2003 Honda Element
This 2003 review is representative of model years 2003 to 2008.
By Ann Job of MSN Autos
Don't believe everything you hear about the 2003 Honda Element. Honda is pitching this newest sport-utility vehicle exclusively at young men.
But other kinds of buyers—women and older guys—also may enjoy the Element, its novel features and its affordable, under-$17,000 starting price. First, though, they'll have to get past the Element's odd looks and barebones floor.
No "cute ute" here
Honda officials say it's supposed to attract young guys, average age of 22, who are college graduates and single and who are busy with friends, sports and hobbies. But the ugly duckling mix of gray/metallic-looking composite body panels here and there that break up the Element's paint scheme do have another purpose besides providing two-tone styling.
Made of polypropylene and devoid of paint, these panels resist scratches, so items like shopping carts can be safely propped against them. And those jerks who park next to you in parking lots and bang their doors into your vehicle may not leave a mark if the doors strike these composite pieces. The same can't necessarily be said for Honda's popular CR-V SUV or myriads of other SUVs.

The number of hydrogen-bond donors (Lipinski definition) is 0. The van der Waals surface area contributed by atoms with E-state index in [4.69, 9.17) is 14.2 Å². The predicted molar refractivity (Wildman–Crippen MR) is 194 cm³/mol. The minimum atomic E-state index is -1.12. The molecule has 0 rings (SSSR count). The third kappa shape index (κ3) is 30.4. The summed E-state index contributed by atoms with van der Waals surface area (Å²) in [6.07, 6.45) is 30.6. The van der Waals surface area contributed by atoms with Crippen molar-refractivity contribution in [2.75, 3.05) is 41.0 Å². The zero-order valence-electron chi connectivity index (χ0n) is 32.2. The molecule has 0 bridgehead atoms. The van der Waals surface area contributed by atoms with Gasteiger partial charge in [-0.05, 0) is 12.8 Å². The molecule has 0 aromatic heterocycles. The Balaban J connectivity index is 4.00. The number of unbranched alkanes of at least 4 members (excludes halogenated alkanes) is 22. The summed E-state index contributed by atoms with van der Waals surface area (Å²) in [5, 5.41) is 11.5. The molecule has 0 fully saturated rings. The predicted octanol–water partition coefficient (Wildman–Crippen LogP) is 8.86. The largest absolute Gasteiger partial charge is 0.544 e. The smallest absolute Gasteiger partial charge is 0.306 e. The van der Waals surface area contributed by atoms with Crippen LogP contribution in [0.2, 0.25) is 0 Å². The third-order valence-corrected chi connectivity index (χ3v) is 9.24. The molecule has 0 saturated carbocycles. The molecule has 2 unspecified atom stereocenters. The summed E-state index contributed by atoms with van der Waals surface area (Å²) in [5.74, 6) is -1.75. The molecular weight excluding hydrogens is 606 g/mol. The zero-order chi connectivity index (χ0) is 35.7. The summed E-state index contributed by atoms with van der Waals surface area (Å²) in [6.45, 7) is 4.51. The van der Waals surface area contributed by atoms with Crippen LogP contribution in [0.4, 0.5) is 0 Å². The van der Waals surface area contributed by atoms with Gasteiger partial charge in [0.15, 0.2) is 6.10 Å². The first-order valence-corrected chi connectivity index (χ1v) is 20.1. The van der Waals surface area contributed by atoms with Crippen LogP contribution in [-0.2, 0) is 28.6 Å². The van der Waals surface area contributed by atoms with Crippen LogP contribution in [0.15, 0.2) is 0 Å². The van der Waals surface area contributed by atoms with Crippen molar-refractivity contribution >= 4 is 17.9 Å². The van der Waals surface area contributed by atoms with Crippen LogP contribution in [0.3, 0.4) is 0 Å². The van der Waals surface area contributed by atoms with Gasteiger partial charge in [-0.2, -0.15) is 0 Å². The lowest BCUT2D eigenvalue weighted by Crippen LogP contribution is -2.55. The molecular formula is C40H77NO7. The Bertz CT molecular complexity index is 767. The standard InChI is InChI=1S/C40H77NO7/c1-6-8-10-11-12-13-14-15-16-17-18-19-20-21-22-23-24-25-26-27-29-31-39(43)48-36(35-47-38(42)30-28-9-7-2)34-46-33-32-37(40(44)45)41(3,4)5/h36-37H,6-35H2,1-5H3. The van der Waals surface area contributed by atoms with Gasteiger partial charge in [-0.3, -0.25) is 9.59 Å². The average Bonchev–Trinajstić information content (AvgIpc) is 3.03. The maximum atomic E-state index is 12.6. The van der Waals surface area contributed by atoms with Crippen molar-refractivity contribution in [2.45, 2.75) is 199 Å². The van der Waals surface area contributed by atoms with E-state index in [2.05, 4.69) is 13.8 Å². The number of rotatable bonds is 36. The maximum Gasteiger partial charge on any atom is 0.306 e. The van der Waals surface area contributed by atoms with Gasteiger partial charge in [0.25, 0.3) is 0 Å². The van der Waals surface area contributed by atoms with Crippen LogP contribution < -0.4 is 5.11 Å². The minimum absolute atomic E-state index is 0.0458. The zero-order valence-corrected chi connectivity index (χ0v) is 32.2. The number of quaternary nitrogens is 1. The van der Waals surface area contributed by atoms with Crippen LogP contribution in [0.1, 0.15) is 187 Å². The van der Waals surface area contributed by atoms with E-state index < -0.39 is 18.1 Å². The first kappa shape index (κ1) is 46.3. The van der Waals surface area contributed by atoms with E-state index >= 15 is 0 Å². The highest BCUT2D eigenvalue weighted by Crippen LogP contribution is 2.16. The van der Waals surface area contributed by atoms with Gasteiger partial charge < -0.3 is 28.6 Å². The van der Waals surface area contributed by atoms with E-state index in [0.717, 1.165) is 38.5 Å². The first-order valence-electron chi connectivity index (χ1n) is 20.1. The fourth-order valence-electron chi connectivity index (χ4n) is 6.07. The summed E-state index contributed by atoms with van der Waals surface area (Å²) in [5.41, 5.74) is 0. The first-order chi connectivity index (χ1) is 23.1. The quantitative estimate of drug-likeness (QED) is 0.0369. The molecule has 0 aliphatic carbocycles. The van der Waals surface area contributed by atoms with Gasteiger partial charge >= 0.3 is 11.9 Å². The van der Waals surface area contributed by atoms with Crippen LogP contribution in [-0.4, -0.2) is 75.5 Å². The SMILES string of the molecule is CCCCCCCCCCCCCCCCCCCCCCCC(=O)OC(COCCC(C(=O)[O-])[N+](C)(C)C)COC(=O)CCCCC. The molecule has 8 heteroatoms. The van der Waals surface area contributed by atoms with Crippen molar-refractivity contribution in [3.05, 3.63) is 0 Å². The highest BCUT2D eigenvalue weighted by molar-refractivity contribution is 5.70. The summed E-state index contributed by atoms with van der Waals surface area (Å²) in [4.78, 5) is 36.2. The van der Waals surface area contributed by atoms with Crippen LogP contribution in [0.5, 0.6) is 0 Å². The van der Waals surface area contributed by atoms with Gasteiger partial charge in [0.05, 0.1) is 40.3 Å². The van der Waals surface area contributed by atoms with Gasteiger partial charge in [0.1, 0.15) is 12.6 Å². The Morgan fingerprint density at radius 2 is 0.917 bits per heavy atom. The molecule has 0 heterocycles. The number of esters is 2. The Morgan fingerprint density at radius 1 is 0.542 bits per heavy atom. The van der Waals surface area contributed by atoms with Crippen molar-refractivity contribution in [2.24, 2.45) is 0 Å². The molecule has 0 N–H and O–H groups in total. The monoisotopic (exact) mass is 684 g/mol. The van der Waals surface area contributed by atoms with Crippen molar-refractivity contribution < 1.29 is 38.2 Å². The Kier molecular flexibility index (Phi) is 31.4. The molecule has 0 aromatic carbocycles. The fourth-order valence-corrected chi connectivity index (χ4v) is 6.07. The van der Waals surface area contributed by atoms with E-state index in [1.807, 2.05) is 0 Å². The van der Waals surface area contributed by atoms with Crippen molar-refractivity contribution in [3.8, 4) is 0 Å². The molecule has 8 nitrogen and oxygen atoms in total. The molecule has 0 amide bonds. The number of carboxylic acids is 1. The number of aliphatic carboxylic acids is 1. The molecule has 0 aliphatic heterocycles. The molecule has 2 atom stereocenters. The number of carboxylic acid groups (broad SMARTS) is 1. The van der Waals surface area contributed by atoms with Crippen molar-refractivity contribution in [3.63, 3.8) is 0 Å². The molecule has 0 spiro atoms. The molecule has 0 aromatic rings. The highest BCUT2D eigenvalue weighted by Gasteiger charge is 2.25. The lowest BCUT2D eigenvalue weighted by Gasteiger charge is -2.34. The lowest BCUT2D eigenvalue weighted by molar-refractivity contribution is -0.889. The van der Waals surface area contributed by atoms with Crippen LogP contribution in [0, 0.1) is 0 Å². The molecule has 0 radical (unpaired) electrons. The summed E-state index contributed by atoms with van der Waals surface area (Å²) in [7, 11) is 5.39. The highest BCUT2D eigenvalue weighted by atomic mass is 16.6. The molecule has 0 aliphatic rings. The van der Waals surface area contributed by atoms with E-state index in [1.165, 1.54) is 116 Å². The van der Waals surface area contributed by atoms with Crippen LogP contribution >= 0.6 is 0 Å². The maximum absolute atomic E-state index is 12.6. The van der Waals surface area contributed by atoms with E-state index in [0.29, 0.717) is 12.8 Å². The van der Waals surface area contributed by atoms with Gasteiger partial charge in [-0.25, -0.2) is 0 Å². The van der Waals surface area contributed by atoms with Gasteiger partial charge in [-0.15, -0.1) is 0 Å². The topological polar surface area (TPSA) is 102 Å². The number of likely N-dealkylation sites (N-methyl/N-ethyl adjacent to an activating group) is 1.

Still, riders will quickly notice inside the lack of carpeting on the Element floor. Coated in urethane, the Element's floor is utilitarian, scratch-resistant and can be swept out with a broom and washed out by a wet cloth.
Unique side doors
Because there is no stationary structural pillar at the opening, this best-in-class, 55.5-inch-wide opening is not blocked in any way. It's a real bonus when you're struggling to get a large television box or awkward-shaped antique piece inside.
Note, though, that the rear doors can be opened only after the front doors are opened. An aside: Decades ago, rear-hinged side doors carried an unflattering name: Suicide doors.
Honda officials call the doors on the Element "side cargo doors," and they point out that the Element is designed with a reinforced vertical beam in the structure of the rear doors to help provide side-crash protection. Lower side sills back there and floor and roof cross members are strengthened, too.
In fact, Honda officials said they expect the Element to a "achieve five-star side-impact rating, the highest possible from the National Highway Traffic Safety Administration." But at the time of this writing, because the Element is so new, NHTSA has yet to report crash test results.
Beds on board
Basically, each materializes when the front and rear seats on one side are all reclined fully. Because the front and rear seats match up and touch in this configuration, there's a lengthy, nearly flat resting spot that worked quite well for a snooze for me. The Element's rear seats are noteworthy another way, too. They can be folded up against the side walls inside, one at a time, when you need more cargo room. So, it's a snap to get them out of the way and keep a flat floor for loading items.